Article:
You Think We Live in a Barbie World Now? Just Wait

At the outset of 2023, Mattel’s evp and global head of Barbie and dolls, Lisa McKnight, had one goal for the year: make sure Barbie is “everywhere.”

Six months in, the veteran toy marketer has achieved fluorescent pink ubiquity. Barbie, the movie, is everywhere, and it’s everything.

It’s Margot Robbie in luminous Versace on the cover of Vogue. It’s the meme-esque selfie generator where anyone can be Barbie (or Ken). It’s the life-size Airbnb Malibu Dreamhouse. It’s an OPI nail color. It’s Pinkberry’s latest frozen yogurt range. It’s one of the other 100+ brand partnerships Mattel has brokered. It’s director Greta Gerwig causing a shortage of Rosco pink paint because she used so much on set.

The movie is slated to earn between $70 million and $80 million in its opening weekend, per Variety. According to analytics firm Comscore, it’s tracking well ahead of Christopher Nolan’s atomic bomb drama Oppenheimer on social, earning 1,071% more interactions across Facebook, Instagram, Twitter and TikTok since January.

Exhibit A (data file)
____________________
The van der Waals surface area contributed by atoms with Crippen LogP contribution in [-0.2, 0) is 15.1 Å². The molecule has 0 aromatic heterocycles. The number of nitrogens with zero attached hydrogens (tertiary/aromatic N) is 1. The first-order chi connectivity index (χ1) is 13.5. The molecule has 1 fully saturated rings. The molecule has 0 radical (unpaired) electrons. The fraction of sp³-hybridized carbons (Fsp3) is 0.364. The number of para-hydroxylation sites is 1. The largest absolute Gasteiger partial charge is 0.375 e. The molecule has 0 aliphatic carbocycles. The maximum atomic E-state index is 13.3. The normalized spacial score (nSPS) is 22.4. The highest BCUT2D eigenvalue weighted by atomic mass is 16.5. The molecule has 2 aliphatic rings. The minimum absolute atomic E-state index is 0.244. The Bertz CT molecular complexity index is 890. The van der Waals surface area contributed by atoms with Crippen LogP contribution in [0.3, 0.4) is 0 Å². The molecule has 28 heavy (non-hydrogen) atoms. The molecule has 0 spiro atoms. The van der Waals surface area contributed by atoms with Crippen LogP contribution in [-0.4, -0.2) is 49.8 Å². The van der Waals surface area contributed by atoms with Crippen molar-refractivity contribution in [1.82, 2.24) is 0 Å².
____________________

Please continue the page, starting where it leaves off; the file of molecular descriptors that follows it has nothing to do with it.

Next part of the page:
This movie will recontextualize the brand for the next decade.

Lisa McKnight, global head of Barbie and Dolls, Mattel

This is Barbie’s world, and we’re just living in it—and not just for this summer.

McKnight is one of the architects who helped build it, along with a 100-strong global marketing team. Beyond the buzz of Gerwig’s Barbie Land, the movie is a significant long-term investment in the Barbie brand, one that Mattel hopes will help both sell dolls to kids and bring older audiences back into the fold.

Mattel has doubled down on brand partnerships to promote the movie and evoke nostalgia among Gen Z-ers and millennials. Pictured: The Impala in-line skates featured in the movieWarner Bros.

“This movie will recontextualize the brand for the next decade,” McKnight told Adweek. “It’s going to encourage people who have been removed from Barbie to re-engage and think more broadly about the brand.”

Beyond the buzz

In the run-up to the movie launch, it’s hard to untangle where Warner Bros.’ reported $100 million budget ends and where Barbie’s share of Mattel’s $534.3 million annual marketing spend begins. Both have generated Barbie-mania through social media campaigns and experiential marketing, such as the now famous Airbnb Dreamhouse.

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